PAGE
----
The cells generally will have enhanced structural stability which will enhance resistance to premature breakdown in the animal or human host. Where the protein is in a proform, the method of inactivation should be selected so as not to inhibit processing of the proform to the mature form of the protein by the animal or human host. For example, formaldehyde will crosslink proteins and could inhibit processing of the proform of a protein. The method of inactivation or killing retains at least a substantial portion of the bioavailability or bioactivity of the protein.
The cellular host may be grown in any convenient nutrient medium. These cells may then be harvested in accordance with conventional ways and modified in the various manners described herein. Alternatively, the cells can be treated prior to harvesting.
Following are examples which illustrate procedures, including the best mode, for practicing the invention. These examples should not be construed as limiting.
A subculture of B.t. isolate can be used to inoculate the following medium, a peptone, glucose, salts medium:
______________________________________Bacto Peptone 7.5 g/lGlucose 1.0 g/lKH2 PO4 3.4 g/lK2 HPO4 4.35 g/lSalt Solution 5.0 ml/lCaCl2 Solution 5.0 ml/lSalts Solution (100 ml)MgSO4 -7H2 O 2.46 gMnSO4 -H2 0.04 gZnSO4 -7H2 O 0.28 gFeSO4 -7H2 O 0.40 gCaCl2 Solution (100 ml)CaCl2 -2H2 O 3.66 gpH 7.2______________________________________
The salts solution and CaCl2 solution are filter-sterilized and added to the autoclaved and cooked broth at the time of inoculation. Flasks are incubated at 30° C. on a rotary shaker at 200 rpm for 64 hr.
The above procedure can be readily scaled up to large fermentors by procedures well known in the art.
The B.t. cells from the above fermentation can be isolated prior to cell lysis by procedures well known in the art. A frequently-used procedure is to subject the harvested fermentation broth to separation techniques, e.g., centrifugation.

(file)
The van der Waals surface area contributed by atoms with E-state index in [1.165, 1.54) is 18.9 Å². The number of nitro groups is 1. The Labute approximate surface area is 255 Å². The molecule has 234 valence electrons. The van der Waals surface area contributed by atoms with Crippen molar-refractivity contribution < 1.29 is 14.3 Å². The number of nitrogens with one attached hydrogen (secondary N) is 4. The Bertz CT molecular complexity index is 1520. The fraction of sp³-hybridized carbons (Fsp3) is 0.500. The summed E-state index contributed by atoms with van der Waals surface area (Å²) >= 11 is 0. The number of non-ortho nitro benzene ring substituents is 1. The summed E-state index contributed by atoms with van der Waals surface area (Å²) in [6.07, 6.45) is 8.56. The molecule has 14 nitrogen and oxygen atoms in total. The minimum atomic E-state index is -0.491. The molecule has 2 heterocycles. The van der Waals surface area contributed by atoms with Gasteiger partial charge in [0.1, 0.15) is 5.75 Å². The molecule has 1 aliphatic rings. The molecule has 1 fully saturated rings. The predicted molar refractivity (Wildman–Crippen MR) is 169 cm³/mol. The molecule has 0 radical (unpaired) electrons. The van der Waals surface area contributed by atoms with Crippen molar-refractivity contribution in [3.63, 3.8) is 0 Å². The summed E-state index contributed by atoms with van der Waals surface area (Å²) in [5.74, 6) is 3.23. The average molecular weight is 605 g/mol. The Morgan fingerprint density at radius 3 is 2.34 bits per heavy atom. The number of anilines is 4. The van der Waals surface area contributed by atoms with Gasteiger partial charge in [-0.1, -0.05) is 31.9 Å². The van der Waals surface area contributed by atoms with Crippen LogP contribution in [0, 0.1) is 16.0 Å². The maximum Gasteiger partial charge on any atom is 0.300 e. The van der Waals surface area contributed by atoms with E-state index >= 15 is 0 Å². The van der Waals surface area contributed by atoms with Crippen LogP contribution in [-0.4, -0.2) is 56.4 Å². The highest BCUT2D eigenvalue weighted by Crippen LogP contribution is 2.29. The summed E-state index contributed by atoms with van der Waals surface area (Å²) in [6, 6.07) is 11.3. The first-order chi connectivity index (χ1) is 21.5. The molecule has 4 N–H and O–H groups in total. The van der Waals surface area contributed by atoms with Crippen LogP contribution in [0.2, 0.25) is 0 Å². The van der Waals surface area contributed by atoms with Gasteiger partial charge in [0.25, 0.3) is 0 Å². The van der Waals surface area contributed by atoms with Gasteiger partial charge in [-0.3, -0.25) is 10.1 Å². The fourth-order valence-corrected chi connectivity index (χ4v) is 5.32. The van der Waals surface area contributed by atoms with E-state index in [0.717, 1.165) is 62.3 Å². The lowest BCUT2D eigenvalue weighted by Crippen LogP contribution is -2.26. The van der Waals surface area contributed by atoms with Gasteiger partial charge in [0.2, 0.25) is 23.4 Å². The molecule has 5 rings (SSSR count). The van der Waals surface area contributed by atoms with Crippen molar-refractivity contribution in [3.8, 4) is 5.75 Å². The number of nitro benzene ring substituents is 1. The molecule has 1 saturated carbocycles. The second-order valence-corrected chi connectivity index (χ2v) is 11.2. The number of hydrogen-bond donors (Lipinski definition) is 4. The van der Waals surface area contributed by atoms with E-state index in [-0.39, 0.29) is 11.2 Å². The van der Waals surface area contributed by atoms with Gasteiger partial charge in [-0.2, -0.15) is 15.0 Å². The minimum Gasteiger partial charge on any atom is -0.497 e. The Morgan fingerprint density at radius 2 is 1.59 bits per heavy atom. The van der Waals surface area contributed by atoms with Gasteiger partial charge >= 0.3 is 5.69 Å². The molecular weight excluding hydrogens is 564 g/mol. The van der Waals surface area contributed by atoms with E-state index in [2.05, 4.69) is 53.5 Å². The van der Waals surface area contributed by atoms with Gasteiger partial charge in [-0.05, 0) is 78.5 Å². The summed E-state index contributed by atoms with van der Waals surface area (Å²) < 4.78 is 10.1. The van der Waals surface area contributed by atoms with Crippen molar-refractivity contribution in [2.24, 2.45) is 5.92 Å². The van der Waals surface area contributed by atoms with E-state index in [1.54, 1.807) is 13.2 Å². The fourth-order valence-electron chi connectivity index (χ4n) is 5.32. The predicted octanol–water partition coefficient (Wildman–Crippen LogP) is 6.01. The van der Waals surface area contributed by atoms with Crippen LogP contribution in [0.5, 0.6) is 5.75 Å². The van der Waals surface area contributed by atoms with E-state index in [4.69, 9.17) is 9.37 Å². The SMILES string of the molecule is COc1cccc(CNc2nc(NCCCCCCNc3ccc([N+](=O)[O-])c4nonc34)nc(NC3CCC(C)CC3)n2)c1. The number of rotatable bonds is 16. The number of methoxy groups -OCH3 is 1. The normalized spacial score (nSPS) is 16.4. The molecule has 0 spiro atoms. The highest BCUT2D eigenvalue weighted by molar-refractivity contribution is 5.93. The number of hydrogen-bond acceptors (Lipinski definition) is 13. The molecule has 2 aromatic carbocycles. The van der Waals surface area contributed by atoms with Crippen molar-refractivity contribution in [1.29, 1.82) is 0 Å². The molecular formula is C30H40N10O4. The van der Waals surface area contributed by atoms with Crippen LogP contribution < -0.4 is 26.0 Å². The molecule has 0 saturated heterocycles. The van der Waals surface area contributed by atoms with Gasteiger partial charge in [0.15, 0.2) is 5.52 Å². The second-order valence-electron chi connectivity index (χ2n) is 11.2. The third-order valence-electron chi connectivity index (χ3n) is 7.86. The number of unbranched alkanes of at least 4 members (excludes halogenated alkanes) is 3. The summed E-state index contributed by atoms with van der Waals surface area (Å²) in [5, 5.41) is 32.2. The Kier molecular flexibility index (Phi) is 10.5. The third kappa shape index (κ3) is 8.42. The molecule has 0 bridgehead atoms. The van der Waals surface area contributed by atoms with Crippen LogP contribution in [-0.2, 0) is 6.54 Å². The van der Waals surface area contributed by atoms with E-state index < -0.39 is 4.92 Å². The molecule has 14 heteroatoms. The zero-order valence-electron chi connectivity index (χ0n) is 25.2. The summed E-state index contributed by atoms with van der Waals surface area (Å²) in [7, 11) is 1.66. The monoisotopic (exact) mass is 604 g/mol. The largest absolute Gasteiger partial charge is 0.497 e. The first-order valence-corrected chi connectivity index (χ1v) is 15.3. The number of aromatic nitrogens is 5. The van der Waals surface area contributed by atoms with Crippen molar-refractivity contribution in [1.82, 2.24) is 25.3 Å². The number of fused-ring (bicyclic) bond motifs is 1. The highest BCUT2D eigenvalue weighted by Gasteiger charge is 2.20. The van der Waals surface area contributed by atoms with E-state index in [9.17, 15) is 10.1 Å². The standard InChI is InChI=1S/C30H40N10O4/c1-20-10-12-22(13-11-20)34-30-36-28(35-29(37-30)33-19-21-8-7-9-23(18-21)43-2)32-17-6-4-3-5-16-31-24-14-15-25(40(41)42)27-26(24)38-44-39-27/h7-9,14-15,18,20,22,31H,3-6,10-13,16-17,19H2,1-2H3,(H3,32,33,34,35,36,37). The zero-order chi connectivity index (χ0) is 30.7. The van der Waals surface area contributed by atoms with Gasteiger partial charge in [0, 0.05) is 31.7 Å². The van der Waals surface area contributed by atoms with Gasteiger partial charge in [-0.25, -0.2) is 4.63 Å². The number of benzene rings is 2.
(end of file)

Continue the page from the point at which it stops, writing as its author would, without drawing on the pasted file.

Examples 2 and 3, following, are presented to show that gamma radiation from a 60 Cobalt source does not adversely affect the nematocide activity of the B.t. isolates. Though spores and protein crystals were irradiated, rather than substantially-intact B.t. cells, it is expected that similar results would be realized when substantially-intact cells are treated with 60 Cobalt.
A fresh isolate of C. elegans was cultured as described by Simpkin and Coles (J. Chem. Tech. Biotechnol. 31: 66-69, 1981) with 5 mg ampicillin/100 ml in STERILIN multiwell plates. Each well contained approximately 150 worms. The B.t. isolates were grown until sporulation was completed. Samples in fermentation broth were then irradiated with 10 Kilograys of gamma radiation from a 60 Cobalt source. Under these conditions no viable spores or cells remained. One ml aliquots of B.t. samples were centrifuged at 11,000 xg/10 min and the supernatant removed. Pellets were washed twice in nematode washing buffer (Brenner, S. Genetics 77: 71-94, 1974) and resuspended in one ml buffer. Aliquots of supernatant or resuspended pellet material were added to suspensions of worms and incubated at 20° C. for 7 days, after which the wells were observed and the number of live worms relative to controls containing aliquots of Bacillus subtilis cultures was noted. All experiments were done in duplicate. The results are as follows:
______________________________________Strain Activity______________________________________Control (B. subtilis) All worms activeB.t. PS-11 0.1 ml supernatant Many active worms0.5 ml supernatant Some active worms0.1 ml pellet Few active worms0.5 ml pellet No live wormsB.t. PS-33F2 0.1 ml supernatant Many active worms0.5 ml supernatant Many active worms0.1 ml pellet <1% live worms0.5 ml pellet No live wormsB.t. PS-52A1 0.1 ml supernatant Many active worms0.5 ml supernatant Many active worms0.1 ml pellet No live worms0.5 ml pellet No live wormsB.t. PS-63B 0.1 ml supernatant Many active worms0.5 ml supernatant Many active worms0.1 ml pellet Many active worms0.5 ml pellet Few active wormsB.t. PS-69D1 supernatant Not assayed1.0 ml pellet No live worms______________________________________
Isolates of Bacillus thuringiensis were grown until sporulation was completed. Delta endotoxin crystals were prepared from these cultures on sodium bromide gradients as described by Pfannenstiel et al. (Pfannenstiel, M. A., Ross, E. J., Kramer, V. C. and Nickerson, K. W. 1984. FEMS Microbiol. Lett. 21: 39-42). The toxin crystal preparations were then irradiated with 10 Kilograys of gamma radiation from a 60 Co source to inactivate any bacterial spores that may have been in the preparation. The protein content of the crystal preparations was determined by the method of Lowry (Lowry, O. H., Roseborough, N. J., Farr, A. L. and Randall, R. J., J. Biol. Chem. 193: 265-275, 1951) and 100 μg of material was added to the test wells. All experiments were done in duplicate. The results are as follows:
______________________________________Strain Activity______________________________________B.t. PS-17 No live wormsB.t. PS-33F2 <1% live wormsB.t. PS-52A1 <1% live wormsB.t. PS-63B No live wormsB t. PS-69D1 <1% live worms______________________________________